This Monday, I went to the Main Art in Royal Oak to see “Beasts of the Southern Wild.” I’m in the midst of finishing pre-production on this year’s CFA short, and following that shoot, I’ll be heading to Chicago. Against my better judgement, I’ve become nostalgic. Monday may be the last time I go to the Main Art for sometime. I’ve felt a lot of things in this theater, and on Monday night, for the second time in my life, I couldn’t let go of things outside of the theatre. I couldn’t get wrapped up in the film as I was too wrapped up in my own dealings.
In that case, it may be unfair for me to say, four days later, that I think “Beasts of the Southern Wild” is, at its best, a very beautiful story about an anarchist community’s attempt to sustain themselves, and, at its worst, something many people will confuse as a quasi-documentary about poor communities and their willingness to go without aid. Or, as Ann Hornaday wrote, "a dilettantish piece of cultural tourism." Regardless of my feelings about the film, I found myself focusing quite a bit on my emotional vulnerability in that particular theatre. I recall several years ago having a panic attack while watching the Clerk Gregg’s disappointing adaptation of Chuck Palahniuk’s novel, “Choke.”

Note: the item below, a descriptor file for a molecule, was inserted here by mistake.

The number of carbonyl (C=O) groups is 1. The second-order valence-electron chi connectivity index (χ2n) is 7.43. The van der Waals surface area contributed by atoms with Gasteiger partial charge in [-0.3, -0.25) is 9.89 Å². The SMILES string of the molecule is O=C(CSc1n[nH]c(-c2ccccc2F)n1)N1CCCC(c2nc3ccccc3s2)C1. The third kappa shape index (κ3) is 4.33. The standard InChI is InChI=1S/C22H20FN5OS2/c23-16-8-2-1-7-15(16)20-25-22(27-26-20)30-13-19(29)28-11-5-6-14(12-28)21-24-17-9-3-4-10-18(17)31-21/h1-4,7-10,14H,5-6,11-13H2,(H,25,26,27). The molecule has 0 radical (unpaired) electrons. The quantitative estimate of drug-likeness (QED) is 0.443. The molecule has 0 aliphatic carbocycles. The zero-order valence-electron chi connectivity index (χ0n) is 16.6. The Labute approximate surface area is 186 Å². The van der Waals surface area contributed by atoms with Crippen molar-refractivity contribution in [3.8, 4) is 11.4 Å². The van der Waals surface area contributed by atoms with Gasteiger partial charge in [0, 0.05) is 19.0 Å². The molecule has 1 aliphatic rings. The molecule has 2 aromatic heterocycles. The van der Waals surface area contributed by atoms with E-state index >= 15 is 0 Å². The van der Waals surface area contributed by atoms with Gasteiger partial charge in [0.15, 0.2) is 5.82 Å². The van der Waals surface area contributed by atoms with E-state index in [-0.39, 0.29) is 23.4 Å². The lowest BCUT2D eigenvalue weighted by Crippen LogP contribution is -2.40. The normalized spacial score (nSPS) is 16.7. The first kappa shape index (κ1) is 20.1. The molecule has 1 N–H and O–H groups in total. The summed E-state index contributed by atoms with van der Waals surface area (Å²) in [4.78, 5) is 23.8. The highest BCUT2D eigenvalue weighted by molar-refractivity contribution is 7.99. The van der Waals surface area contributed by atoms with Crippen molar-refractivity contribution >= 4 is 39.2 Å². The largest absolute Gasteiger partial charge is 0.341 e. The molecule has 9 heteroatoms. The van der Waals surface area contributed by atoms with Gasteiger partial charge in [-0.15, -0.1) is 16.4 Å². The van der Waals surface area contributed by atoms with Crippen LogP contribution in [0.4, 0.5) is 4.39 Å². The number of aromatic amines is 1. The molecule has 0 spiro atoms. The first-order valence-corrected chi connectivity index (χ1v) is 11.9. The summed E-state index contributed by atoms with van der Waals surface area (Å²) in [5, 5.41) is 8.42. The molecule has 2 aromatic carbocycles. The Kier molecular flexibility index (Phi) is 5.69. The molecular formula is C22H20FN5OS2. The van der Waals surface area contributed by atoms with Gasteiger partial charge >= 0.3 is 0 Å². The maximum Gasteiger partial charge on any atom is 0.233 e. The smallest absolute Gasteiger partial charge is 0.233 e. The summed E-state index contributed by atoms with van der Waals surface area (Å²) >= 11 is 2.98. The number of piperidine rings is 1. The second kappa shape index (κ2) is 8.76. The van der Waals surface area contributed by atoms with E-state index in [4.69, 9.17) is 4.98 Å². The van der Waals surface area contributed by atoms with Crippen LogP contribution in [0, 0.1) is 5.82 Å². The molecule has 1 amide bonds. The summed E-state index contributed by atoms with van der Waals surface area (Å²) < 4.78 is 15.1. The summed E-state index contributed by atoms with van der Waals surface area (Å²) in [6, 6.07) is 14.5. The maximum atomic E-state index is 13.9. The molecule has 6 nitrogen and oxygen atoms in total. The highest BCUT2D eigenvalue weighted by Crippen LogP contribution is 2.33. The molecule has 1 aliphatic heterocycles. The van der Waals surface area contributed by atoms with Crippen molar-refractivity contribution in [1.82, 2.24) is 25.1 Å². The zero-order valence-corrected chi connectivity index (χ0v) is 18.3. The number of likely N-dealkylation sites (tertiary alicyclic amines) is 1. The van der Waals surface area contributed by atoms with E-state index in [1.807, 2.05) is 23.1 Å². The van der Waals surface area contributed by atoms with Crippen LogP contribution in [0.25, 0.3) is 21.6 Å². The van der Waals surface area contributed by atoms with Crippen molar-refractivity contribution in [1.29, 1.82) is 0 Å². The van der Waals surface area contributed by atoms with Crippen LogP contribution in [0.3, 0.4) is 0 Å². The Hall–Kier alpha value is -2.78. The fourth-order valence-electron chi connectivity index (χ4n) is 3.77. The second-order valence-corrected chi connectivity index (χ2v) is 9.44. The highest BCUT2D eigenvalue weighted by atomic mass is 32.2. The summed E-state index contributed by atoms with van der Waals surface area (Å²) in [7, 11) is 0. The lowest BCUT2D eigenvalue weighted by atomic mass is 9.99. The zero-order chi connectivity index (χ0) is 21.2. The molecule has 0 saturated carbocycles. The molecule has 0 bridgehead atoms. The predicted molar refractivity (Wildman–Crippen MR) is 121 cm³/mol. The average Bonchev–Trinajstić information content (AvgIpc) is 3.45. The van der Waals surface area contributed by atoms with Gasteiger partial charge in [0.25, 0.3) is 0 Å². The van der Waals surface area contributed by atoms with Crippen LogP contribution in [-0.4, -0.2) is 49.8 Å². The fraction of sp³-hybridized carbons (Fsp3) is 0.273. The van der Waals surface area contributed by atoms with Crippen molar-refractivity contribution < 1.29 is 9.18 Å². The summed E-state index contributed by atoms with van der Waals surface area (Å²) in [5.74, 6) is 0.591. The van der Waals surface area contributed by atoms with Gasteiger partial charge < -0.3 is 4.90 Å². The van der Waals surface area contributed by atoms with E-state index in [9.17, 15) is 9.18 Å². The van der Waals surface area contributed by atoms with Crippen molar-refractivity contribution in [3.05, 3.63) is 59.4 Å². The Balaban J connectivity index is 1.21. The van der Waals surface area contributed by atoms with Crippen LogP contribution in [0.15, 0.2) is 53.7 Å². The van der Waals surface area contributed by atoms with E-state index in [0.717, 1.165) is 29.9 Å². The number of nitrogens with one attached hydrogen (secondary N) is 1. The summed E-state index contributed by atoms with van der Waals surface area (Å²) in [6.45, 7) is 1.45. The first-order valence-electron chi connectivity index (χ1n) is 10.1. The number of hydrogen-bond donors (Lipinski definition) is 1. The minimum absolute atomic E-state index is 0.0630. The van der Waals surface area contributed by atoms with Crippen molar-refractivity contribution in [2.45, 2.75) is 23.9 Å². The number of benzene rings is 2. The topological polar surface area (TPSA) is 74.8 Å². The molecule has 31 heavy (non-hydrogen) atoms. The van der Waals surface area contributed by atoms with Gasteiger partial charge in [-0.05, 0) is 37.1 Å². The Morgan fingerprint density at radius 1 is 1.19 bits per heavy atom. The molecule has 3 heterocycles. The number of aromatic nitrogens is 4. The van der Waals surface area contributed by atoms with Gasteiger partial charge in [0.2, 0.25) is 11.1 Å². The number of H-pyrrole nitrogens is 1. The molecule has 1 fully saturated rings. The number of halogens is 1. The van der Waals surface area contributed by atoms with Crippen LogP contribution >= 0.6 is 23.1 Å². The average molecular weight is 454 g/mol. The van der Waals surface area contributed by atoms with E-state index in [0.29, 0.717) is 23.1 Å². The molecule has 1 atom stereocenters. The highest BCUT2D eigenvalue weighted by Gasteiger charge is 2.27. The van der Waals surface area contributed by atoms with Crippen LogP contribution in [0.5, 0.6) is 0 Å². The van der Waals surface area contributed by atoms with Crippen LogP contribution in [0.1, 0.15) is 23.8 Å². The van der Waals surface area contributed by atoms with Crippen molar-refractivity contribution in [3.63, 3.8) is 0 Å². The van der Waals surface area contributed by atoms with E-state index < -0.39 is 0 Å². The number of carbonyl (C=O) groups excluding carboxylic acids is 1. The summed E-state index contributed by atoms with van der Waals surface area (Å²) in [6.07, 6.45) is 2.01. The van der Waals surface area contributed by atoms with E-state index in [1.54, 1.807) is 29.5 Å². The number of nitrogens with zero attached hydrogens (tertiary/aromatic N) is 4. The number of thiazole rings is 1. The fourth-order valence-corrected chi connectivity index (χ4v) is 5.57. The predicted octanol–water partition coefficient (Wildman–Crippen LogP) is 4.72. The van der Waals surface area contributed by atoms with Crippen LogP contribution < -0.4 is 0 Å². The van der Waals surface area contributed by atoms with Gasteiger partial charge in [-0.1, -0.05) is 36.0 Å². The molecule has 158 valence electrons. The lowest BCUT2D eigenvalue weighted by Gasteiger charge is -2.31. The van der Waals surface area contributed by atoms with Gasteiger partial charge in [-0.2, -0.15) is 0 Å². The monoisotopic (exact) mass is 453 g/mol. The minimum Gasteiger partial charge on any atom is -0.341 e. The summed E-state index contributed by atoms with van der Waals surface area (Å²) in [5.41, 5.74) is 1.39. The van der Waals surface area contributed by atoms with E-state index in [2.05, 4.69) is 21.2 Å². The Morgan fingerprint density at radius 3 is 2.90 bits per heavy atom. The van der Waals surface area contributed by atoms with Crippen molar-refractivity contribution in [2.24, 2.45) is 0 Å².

I’m not sure if it speaks to my own breaking down or the fact that this theatre has provided me such a comfortable space in which to break down in. There’s nothing truly special about the Landmark owned theatre. Though, I’ve always found it interesting that most metro-detroiters believe this is a one-of-a-kind theatre. Perhaps that’s the way all Landmark theatre’s are.
Either way, this is one of the things I look forward to as I head to Chicago. Will I be able to find another theatre that will allow me to be as vulnerable as I’ve been at the Main Art? I have a feeling I will. I feel kind of lame saying this, but the Main Art feels kind-of-maybe like a weird home to me.
Soon, I’ll be leaving it for new emotional adventures. I’ll be seeing you, Chicago, in just under a month.